Using a telescope able to see cold clouds of cosmic dust, astronomers have photographed the freezing factories of the Milky Way galaxy’s biggest stars.
The stellar factories are 7,500 light years away in the Carina Nebula. The 150 light-year-wide object contains dense fields of hydrogen gas and dust that, when they collapse, spawn extremely large, bright and short-lived stars. Just a few million years later they detonate as supernovas. By comparison, our much-smaller sun may last for another 5 billion years. The cataclysmic blasts push nearby gas into denser masses, sparking the birth of more stars.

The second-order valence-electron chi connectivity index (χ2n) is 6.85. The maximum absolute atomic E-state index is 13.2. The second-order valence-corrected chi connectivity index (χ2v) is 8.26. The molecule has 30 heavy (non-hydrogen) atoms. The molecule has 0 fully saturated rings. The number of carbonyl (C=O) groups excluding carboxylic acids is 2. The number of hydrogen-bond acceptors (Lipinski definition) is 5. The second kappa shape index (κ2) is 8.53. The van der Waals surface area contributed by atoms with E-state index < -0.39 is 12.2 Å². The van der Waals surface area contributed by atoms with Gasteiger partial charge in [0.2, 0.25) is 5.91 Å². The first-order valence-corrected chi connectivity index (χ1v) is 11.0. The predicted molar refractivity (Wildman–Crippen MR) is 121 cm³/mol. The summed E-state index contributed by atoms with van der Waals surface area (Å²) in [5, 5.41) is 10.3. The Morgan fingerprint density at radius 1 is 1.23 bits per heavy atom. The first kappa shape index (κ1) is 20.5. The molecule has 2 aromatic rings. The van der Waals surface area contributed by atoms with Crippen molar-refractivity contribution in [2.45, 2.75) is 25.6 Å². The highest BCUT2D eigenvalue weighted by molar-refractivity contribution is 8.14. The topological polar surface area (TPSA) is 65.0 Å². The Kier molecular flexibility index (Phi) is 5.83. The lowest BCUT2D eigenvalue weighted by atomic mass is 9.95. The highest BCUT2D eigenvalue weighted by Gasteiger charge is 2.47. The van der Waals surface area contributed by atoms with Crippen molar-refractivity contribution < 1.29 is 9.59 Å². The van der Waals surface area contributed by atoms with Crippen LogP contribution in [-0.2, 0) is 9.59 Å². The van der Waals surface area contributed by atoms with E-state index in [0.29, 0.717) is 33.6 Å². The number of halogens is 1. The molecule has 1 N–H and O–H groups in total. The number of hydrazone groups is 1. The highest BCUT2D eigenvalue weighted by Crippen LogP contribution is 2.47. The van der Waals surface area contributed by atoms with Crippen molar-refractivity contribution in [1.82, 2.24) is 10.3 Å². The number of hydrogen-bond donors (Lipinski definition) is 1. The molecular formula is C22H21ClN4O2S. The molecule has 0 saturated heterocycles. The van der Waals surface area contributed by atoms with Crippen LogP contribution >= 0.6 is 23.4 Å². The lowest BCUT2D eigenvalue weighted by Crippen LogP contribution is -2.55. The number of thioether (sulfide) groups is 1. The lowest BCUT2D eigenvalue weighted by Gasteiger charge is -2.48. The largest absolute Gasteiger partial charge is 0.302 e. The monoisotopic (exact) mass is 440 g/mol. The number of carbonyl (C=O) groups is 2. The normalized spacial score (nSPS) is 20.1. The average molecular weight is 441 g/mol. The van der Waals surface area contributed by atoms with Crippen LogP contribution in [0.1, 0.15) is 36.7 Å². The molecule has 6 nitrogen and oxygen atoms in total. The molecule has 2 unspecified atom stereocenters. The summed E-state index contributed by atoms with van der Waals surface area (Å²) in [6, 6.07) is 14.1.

However, the gas clouds are typically 23 degrees Celsius above absolute zero, far too cold to see in visible light or most other wavelengths. To photograph them, astronomers used a special camera on the Atacama Pathfinder Experiment (APEX), a telescope positioned in the high desert of the Chilean Andes Mountains. (The instrument itself is a prototype for each of the 66 telescopes that will eventually complete the Atacama Large Millimeter Array.)
The camera took images of the nebula in submillimeter light, a wavelength that cold dust emits when dim starlight strikes it. When tinted with false color and layered onto a visible-light image, they reveal Carina’s star-forming regions (orange) like never before.
Image: ESO/APEX/T. Preibisch et al.; N. Smith, University of Minnesota/NOAO/AURA/NSF [high-resolution version]
Video: ESO/APEX/T. Preibisch et al.; N. Smith, University of Minnesota/NOAO/AURA/NSF; Nick Risinger (skysurvey.org); Digitized Sky Survey